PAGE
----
J.D. Salinger

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Text of J.D. Salinger

  • 1. J.D. Salinger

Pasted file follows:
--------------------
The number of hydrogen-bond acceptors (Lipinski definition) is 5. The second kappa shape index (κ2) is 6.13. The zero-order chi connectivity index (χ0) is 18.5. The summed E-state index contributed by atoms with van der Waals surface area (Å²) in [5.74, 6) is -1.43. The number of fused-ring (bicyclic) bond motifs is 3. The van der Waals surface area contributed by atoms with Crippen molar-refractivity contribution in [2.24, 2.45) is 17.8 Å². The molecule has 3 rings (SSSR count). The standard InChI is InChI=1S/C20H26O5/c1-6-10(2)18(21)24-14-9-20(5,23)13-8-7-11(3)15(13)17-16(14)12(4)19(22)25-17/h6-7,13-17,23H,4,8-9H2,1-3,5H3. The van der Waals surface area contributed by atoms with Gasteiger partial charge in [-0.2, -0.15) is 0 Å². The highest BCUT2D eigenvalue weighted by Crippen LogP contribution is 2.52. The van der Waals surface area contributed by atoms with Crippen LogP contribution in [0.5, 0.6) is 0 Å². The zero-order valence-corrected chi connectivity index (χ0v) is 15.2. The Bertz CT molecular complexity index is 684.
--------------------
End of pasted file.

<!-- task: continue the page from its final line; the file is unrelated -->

2. Salinger Bio Born January 1, 1919 in New York Went to Valley Forge Military Academy in Wayne, Pennsylvania Attended Ursinus College in Pennsylvania Professor Whit Burnett - Salinger met Professor Whit Burnett at Colombia University in New York Burnett inspired Salinger to begin publishing articles to famous magazines Story, Colliers, and Saturday Evening Post.Young Salinger Served in the army for World War II from 1942-1944 Participated in the Normandy Invasion and Battle of the Bulge during his service Married Sylvia Welter in 1946 Salinger separated with Welter eight months after their marriage Claire Douglas In 1955, Salinger married Claire Douglas Salinger had two children with Douglas: Margaret (1955) and Matthew (1960) Salinger died in 2010 at the age of 91Old Salinger 3. Major Work The Catcher in the Rye was published on July 16, 1951. The novel quickly reaches Number 4 on The New York Times Bestsellers list.Originally published for adults, it has since become popular with adolescent readers for its themes of teenage angst and alienation.It has been translated into almost all of the world's major languages. So far, it has sold more than 120 million copies worldwide and still regularly tops polls of the most popular novel of all time.The novel had significant cultural influence, and works inspired by the novel have been said to form their own genre. Dr. Sarah Graham assessed works influenced by The Catcher in the Rye to include the novels Less Than Zero by Bret Easton Ellis, The Perks of Being a Wallflower by Stephen Chbosky, A Complicated Kindness by Miriam Toews and many more. 4. Minor Work Franny and Zooey becomes Number 1 on The New York Times Bestsellers list. The novel consists of his short story "Franny" and novella Zooey. Franny and Zooey, both in their twenties, are the two youngest members of the Glass family, which was a frequent focus of Salinger's writings. "Franny" takes place in an unnamed college town during the weekend of "the Yale game" and tells of an undergraduate who is becoming disenchanted with the selfishness and inauthenticity she perceives all around her. Zooey, the older brother of Franny, comes to her aid, offering what he thinks is brotherly love, understanding, and words of sage advice because she suffers from a spiritual and existential breakdown 5. Two years after this literary and financial success gave him untold freedom and independence, Salinger headed off to the remote rural town of Cornish, New Hampshire - and the isolation that characterized the rest of his life. He built himself a separate cabin a quarter of a mile away in the woods, painted it dark green as camouflage against possible intruders, and spent most of the time there working. Salinger became increasingly eccentric, drinking his own urine and sitting in a special device known as an orgone box, which was supposed to promote health. He worked sitting in an old car seat, typing on an ancient typewriter at a desk made from a plain slab of wood. He hated being disturbed, even by Margaret. in 1963, a silence he explained himself with words that could be his epitaph: 'I like to write. I love to write. But I write just for myself and my own pleasure.' 6. Characteristicseccentricbitterrich in imaginationdisgustcynical*nostalgicunique & very distinctinformal *believing that people are motivated by self-interest; distrustful of human sincerity or integrity.direct to the point 7. Characteristicseccentricbitterrich in imagination informaldisgustcynical*nostalgicunique & very distinct angst*believing that people are motivated by self-interest; distrustful of human sincerity or integrity.direct to the point 8. Characteristicsfrank eccentricbitterrich in imagination informaldisgustcynical*nostalgicunique & very distinct angst*believing that people are motivated by self-interest; distrustful of human sincerity or integrity.direct to the point 9. Characteristics / Critique Told in the voice of its tall, grey-haired hero, Holden Caulfield, spawned a new genre of fiction that remains stupendously popular: the first-person narrative of someone young, neurotic, misunderstood, insecure and vulnerable. It was an undoubted masterpiece.Finally, I finished this book. It's usually not a good thing when you're relieved once you finish a book butsometimes I feel that it's different with Salinger books. They are very much a journey, for the reader and the characters, in which you and they work through problems. Of course you're relieved when you find the answers at the end. And thankfully, Salinger does give answers. 10. Critique In each work, Salinger reveals a new facet of his own mysterious person. All works indicate Salinger's apparent quest for enlightenment or happiness, his efforts to separate religion from egoism in a society he sees as corrupt, and his voluntary withdrawal from that society. 11. Critique Salingers Writing style The Catcher in the Rye is written in a subjective style from the point of view of its protagonist, Holden Caulfield, following his exact thought processes. There is flow in the seemingly disjointed ideas and episodes; for example, as Holden sits in a chair in his dorm, minor events, such as picking up a book or looking at a table, unfold into discussions about experiences. Critical reviews agree that the novel accurately reflected the teenage colloquial speech of the time. **Words and phrases that frequently appear include: "Phony": Superficial, hypocritical, and pretentious "That killed me": I found that hilarious or astonishing "Flit": Homosexual "Crumby": Inadequate, insufficient, and/or disappointing "Snowing": sweet-talking "I got a bang out of that": I found it hilarious or exciting "Shoot the bull": Have a conversation containing false elements